Bitcoin continues to ride waves of popular interest and market volatility. But behind the swings is an unwavering reality: The largest species of cryptocurrency doesn’t measure up to its promised benefits as a peer-to-peer network, a uniquely quick and efficient payment system, or a store of value.
Bitcoin’s risks, meanwhile, are sizable. The creation and use of Bitcoin have been associated with a concentration of power among relatively few operators and owners, high energy consumption, market opacity, significant price volatility, and illicit and illegal transactions.
Together, these risks and unrealized rewards argue for enhancing cryptocurrency regulation, which currently ranges around the world from nonexistent or partial regulations to prohibitions. Discussion and action need to focus on:
- the intersection of cryptocurrency and the traditional financial system
- public security (i.e., countering money laundering, the financing of terrorism, and other illegal activities)
Theory and practice
Distributed ledger technology is key to the promotion of cryptocurrencies like Bitcoin, which was launched in 2008. The technology enables network members, called miners, to authenticate financial transactions. The work entails solving mathematical “proof of work” problems, and miners are rewarded with newly created or “mined” encrypted Bitcoin. In this way, network users can transact directly with their peers without being monitored or controlled by a central bank or trusted financial intermediaries such as commercial banks. Bitcoin’s approach is thus “trustless,” in that it does not require trust on the part of users in a third party.
In practice, mining operations are increasingly difficult and require investing in vast computing power. Not everyone can be a miner. At present, the top five mining pools control 64 percent of total hashrates (the computing power needed to mine and process Bitcoin transactions). A few mining pools could influence the process by delaying or denying the verification of transactions, undercutting the notion of a democratized payment system.
Miners congregate in regions where electricity is relatively cheap or accessible due to lax regulatory oversight. Cambridge University’s Bitcoin Mining Map shows that more than 80 percent of global mining activity is located in remote areas of four countries:
- China: more than 65 percent of hashrates, primarily in areas like Inner Mongolia and Xinjiang, though the Chinese government has been cracking down on mining operations this year
The concentration of hashrates in countries lacking in transparency has heightened the opaqueness of these mining operations. (As a point of reference, 7.2 percent of operations are located in the United States.)
These regions also tend to produce electricity using coal or other fossil fuels, making Bitcoin and similar cryptocurrencies “dirty money.” The annual usage of electricity for Bitcoin mining is comparable to Norway’s total electrical usage and matches the carbon footprint of Morocco, according to the Digiconomist Bitcoin Energy Consumption Index.
For twelve years, the Bitcoin buzz has been that it is quicker, less costly, and more efficient than conventional means of payment. But Bitcoin payments can only be made with a limited number of merchants and remain a sliver of those merchants’ sales: only 5 percent of their transactions.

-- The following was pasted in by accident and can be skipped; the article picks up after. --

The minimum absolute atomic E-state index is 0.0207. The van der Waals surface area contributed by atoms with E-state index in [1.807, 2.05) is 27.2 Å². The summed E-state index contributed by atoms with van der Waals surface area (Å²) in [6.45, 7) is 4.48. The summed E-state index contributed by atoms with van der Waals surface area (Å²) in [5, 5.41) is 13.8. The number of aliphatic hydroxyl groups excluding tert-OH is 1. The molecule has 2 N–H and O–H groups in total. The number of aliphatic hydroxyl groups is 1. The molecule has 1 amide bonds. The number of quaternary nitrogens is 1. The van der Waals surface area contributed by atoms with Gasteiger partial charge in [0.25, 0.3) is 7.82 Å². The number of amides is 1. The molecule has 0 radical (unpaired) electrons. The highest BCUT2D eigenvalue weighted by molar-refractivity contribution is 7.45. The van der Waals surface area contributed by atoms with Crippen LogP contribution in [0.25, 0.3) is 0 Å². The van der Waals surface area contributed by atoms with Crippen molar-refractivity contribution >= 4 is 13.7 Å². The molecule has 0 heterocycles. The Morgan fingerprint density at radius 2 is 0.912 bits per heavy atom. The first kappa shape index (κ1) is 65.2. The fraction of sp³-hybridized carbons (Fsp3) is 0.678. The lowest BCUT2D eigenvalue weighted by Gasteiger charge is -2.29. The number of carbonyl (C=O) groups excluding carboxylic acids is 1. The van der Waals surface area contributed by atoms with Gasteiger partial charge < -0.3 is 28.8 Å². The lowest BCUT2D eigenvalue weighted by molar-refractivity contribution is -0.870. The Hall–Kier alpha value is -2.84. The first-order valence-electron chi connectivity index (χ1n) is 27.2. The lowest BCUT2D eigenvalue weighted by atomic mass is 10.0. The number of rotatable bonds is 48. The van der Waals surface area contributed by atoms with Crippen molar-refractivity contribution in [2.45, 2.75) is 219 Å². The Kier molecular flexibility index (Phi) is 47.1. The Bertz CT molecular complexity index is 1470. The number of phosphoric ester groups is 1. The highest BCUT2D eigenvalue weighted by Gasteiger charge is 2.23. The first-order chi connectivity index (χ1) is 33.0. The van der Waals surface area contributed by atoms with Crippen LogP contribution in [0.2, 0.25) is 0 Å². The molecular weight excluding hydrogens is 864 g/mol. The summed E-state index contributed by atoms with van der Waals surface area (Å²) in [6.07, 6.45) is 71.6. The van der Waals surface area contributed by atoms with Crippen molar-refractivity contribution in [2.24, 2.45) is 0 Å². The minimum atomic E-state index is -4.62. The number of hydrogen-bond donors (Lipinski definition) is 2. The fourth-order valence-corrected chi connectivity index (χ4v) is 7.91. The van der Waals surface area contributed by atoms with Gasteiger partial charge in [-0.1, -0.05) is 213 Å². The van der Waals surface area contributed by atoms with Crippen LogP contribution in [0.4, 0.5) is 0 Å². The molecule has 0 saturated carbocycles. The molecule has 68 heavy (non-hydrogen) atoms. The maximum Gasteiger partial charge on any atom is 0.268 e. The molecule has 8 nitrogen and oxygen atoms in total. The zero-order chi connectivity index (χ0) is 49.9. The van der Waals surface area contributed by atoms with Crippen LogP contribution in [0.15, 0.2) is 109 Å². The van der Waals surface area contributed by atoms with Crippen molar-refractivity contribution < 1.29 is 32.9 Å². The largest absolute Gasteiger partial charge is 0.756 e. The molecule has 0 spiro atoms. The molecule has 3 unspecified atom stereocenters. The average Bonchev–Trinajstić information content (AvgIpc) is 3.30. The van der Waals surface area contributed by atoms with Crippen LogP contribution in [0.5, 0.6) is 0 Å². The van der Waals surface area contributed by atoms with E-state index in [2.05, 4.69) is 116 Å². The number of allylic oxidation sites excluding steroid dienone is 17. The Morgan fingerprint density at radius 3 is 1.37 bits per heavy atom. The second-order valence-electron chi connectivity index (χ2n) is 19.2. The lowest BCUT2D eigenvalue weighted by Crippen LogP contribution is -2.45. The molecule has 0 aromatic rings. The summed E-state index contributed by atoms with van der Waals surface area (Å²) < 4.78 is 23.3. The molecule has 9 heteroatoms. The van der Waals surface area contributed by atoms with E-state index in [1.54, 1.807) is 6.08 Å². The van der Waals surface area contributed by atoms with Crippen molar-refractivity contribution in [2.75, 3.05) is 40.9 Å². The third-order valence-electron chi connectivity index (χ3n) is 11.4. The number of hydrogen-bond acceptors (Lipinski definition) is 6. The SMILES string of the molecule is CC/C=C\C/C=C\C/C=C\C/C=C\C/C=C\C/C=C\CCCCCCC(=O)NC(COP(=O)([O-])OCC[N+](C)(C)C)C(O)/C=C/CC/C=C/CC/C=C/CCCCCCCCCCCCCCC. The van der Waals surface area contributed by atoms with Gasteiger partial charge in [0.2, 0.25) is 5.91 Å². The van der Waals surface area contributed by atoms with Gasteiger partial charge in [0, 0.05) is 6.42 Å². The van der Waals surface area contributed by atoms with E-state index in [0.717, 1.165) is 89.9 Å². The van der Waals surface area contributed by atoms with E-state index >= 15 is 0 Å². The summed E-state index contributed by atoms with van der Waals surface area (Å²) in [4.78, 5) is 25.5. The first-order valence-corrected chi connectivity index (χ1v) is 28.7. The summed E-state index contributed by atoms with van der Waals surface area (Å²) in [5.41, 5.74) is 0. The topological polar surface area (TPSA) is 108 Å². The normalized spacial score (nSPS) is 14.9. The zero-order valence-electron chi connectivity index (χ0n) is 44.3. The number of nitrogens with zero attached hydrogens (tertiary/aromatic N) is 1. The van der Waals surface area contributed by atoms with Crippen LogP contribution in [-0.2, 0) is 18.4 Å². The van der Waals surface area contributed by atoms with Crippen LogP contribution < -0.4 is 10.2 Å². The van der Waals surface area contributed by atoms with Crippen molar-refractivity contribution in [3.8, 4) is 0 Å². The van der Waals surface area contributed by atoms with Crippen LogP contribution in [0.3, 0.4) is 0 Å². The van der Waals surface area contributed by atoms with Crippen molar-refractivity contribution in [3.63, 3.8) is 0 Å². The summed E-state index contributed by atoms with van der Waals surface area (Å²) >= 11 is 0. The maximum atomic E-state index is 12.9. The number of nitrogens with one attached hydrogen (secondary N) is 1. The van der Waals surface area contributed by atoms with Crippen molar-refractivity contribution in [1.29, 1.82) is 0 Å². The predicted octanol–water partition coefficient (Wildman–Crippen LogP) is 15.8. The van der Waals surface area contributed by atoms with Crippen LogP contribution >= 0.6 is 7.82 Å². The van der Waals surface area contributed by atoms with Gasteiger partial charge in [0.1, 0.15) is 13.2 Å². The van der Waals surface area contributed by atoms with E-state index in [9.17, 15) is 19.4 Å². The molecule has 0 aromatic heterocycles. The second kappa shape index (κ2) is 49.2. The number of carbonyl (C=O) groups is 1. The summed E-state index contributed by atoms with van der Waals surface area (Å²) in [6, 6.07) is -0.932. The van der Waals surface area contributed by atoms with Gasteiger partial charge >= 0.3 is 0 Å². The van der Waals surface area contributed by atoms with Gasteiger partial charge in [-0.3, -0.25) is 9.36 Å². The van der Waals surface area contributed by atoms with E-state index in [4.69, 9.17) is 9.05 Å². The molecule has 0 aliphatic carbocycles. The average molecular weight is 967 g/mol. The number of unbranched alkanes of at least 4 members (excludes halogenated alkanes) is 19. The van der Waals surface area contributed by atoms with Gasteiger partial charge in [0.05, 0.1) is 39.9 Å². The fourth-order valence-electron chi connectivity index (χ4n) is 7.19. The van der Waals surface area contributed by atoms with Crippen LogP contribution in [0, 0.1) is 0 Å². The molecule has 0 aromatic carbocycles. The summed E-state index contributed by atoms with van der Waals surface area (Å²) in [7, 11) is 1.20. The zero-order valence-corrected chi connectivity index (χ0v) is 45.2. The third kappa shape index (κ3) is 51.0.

Relative to credit cards, it also takes longer to authenticate and finish Bitcoin transactions: Bitcoin processes 4.6 transactions per second on average, compared to Visa’s 1,700-plus per second. Miners can reject a transaction with a fee deemed too low. A refund? Forget about it. Bitcoin payments are irreversible, excluding redress for error or fraud.
Bitcoin ownership, like Bitcoin mining, is concentrated. An estimated 1,000 individuals—known as whales—own 40 percent of the Bitcoin market. Whales are in a position to influence or manipulate the market to the disadvantage of most other participants.
The state of the market makes Bitcoin unreliable and unsuitable as a means of payments and settlement for ordinary users. Moreover, gyrating prices make Bitcoin a poor instrument for savings. Earlier this year, for example, Bitcoin prices rose to more than $60,000 before swiftly falling by 50 percent. Bitcoin has become a vehicle for speculation; participants expect its price to go up as more people join the club, even though there is no intrinsic value or practical use for Bitcoin—the hallmark of a speculative bubble. Central to the expectation of price appreciation is the fact that the Bitcoin protocol limits the total supply to 21 million units, with 18.7 million Bitcoin already in circulation.
For bad actors, however, Bitcoin offers a dark medium to engage in illegal activities including money laundering, financing terrorism, collecting ransoms in hacks or cyberattacks, and buying or selling banned substances or other objects. Though transactions leave a digital footprint that can be traced, especially through exchanges and other services converting Bitcoin to central bank-issued currencies and vice versa, the anonymity of Bitcoin makes tracing transactions more difficult.
Globally, the regulatory landscape for Bitcoin is a mixed bag: outright bans of cryptocurrencies, different forms and degrees of regulation, or no regulation at all. According to the Financial Stability Board, an international body that monitors the global financial system, many countries—such as Algeria, Bolivia, Ecuador, Nepal, Nigeria, and Turkey—have imposed outright bans. Others have partial bans: Vietnam and Russia bar the use of cryptocurrencies as a means of payment but have not prohibited their citizens from trading and investing in cryptocurrencies.
China, for its part, has prohibited registered financial institutions from engaging in cryptocurrency transactions or providing custodian, clearing, and payment services to cryptocurrency users.
The European Central Bank, meanwhile, has classified Bitcoin as a virtual decentralized currency but not money or currency from a legal perspective. It has advised financial institutions with exposure to crypto assets to put in place appropriate risk-management frameworks, with further regulatory measures being considered.